How long can you store hay for rabbits?

Quick Answers

Hay for rabbits can typically be stored for 6-12 months if properly cured, dried, and stored. The exact shelf life depends on the type and quality of hay, storage conditions, and whether it was properly cured before baling and storing. With optimal storage conditions, high quality hay may last up to 18 months.

What Factors Affect How Long Hay Will Last?

There are several key factors that impact how long hay will remain fresh and suitable for feeding rabbits:

  • Type of hay – Legume hays like alfalfa and clover tend to lose quality faster than grass hays like timothy or orchardgrass.
  • Harvest and curing – Hay that was not thoroughly dried in the field before baling will mold faster. Ideal moisture content is around 15%.
  • Bale format – Small square bales exposed to more surface area will go stale faster than large round or rectangular bales.
  • Storage conditions – Storing hay in a dry, covered area out of sunlight and rain prevents mold growth and nutrient loss.
  • Pest damage – Insect and rodent infestations can ruin hay quality and cause spoilage.

Higher quality hay that was properly cured and stored out of the elements in an enclosed barn or shed can potentially last up to 18 months. Lower quality hay or hay stored outside may only last 6-9 months before becoming too moldy, dusty, or weathered for consumption.

Signs of Spoiled Hay

Here are some signs that stored hay for rabbits is past its prime and should be discarded:

  • Visible mold growth
  • Musty, dusty, or spoiled smell
  • Discoloration from white/green to brown
  • Loss of green color and faded appearance
  • Brittle, dried out texture instead of pliable stems
  • Presence of insects, larvae, or rodent droppings/urine

Hay that shows any of these qualities should not be fed to rabbits, as it can cause digestive upsets, appetite loss, and respiratory issues. Discard bales with substantial mold, insect infestations, or evidence of rodents.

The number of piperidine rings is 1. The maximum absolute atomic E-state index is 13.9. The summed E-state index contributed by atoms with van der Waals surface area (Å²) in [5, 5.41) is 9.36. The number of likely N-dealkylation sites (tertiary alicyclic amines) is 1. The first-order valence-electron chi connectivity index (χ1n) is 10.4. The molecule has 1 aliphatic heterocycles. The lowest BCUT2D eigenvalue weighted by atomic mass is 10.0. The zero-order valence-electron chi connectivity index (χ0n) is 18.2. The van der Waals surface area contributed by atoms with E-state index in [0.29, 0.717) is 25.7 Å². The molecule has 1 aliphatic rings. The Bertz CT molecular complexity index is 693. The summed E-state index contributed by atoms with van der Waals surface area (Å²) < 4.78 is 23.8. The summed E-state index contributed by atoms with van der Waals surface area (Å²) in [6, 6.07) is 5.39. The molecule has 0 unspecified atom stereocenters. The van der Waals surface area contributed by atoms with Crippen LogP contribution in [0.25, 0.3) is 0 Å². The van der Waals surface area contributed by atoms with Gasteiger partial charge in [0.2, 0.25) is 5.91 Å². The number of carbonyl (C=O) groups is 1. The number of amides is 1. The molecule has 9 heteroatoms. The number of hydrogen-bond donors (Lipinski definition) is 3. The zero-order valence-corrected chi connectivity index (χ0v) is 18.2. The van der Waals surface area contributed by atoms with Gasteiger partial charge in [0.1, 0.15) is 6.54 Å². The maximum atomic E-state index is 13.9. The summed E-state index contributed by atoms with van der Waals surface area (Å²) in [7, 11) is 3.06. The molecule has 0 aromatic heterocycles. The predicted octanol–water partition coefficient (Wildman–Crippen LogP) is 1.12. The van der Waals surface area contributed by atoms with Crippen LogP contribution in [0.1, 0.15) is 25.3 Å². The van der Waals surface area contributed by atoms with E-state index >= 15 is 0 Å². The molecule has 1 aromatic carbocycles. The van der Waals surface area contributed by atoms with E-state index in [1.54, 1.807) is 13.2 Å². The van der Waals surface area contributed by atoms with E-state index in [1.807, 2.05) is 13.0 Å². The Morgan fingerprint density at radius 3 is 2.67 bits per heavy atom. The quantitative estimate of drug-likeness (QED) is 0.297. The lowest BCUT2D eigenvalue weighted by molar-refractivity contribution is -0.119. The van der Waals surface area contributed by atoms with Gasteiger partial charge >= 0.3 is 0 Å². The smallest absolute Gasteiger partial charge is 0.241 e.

Maximizing Hay Storage Life

Follow these best practices to get the maximum usable life out of your stored hay supply:

  • Allow cut hay to field dry until moisture content is around 15% before baling.
  • Store bales up off the ground on pallets or stacks.
  • Keep hay in a dry, enclosed shed or barn.
  • Place tarps over stacks to protect from rain and sun.
  • Check bales regularly and discard any with mold or pests.
  • Feed oldest hay first using the FIFO (first-in, first-out) principle.
  • Split open rectangular bales to check interior quality before feeding.

Hay Storage Options

Here are some common options for storing hay along with the typical length of usable storage life for each method:

Storage Method Typical Shelf Life
Enclosed barn 12-18 months
Covered hay shed 8-12 months
Tarped haystack 6-10 months
Uncovered haystack 3-6 months

Storing hay inside an enclosed barn generally provides the longest usable life by protecting it from sun, rain, and pests. Even covered stacks or tarped hay will lose quality faster than bales kept inside.

Monitoring Your Hay Supply

To avoid running out of edible hay, monitor your rabbitry’s supply closely and follow this timeline as a guide:

  • 2 months before hay runs out – Inspect bales and order new hay for next season’s supply.
  • 6 weeks out – Begin feeding from new hay supply to transition rabbits.
  • 1 month out – Intensify inspections and remove any bales showing mold or insects.
  • 2 weeks out – Consider reducing hay rations slightly to conserve supply.
  • 1 week out – Feed hay free choice to empty out old supply.

Following this schedule helps ensure you don’t run out of usable hay and have time to transition rabbits slowly onto fresh hay. Reduce waste by feeding oldest hay first and planning new purchases strategically.

Purchasing High Quality Hay

Here are some tips for selecting high quality hay for long term storage:

  • Grass hay – Timothy, orchardgrass, oat, or brome hay will store longer than alfalfa or clover.
  • Early cuttings – First and second cut hay is higher in nutrients than later cuttings.
  • Proper curing – Look for hay that was dried down to 15% moisture before baling.